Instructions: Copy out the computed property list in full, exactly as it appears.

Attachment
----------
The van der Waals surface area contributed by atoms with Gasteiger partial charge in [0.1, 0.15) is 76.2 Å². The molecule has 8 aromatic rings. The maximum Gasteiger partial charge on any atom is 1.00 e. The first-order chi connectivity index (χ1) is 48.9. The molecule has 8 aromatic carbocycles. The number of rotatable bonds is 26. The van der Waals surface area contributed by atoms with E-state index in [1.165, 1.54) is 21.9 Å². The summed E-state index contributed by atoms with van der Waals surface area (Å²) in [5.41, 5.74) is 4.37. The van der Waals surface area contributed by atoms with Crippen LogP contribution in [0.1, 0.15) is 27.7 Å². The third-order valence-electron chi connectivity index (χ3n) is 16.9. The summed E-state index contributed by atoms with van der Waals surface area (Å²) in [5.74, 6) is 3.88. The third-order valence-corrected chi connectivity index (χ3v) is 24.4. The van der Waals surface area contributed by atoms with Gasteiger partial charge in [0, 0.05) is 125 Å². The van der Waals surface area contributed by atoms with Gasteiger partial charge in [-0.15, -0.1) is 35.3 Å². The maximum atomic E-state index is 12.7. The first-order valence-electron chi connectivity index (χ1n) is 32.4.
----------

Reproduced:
The van der Waals surface area contributed by atoms with Gasteiger partial charge in [0.1, 0.15) is 76.2 Å². The molecule has 8 aromatic rings. The maximum Gasteiger partial charge on any atom is 1.00 e. The first-order chi connectivity index (χ1) is 48.9. The molecule has 8 aromatic carbocycles. The number of rotatable bonds is 26. The van der Waals surface area contributed by atoms with E-state index in [1.165, 1.54) is 21.9 Å². The summed E-state index contributed by atoms with van der Waals surface area (Å²) in [5.41, 5.74) is 4.37. The van der Waals surface area contributed by atoms with Crippen LogP contribution in [0.1, 0.15) is 27.7 Å². The third-order valence-electron chi connectivity index (χ3n) is 16.9. The summed E-state index contributed by atoms with van der Waals surface area (Å²) in [5.74, 6) is 3.88. The third-order valence-corrected chi connectivity index (χ3v) is 24.4. The van der Waals surface area contributed by atoms with Gasteiger partial charge in [0, 0.05) is 125 Å². The van der Waals surface area contributed by atoms with Gasteiger partial charge in [-0.15, -0.1) is 35.3 Å². The maximum atomic E-state index is 12.7. The first-order valence-electron chi connectivity index (χ1n) is 32.4.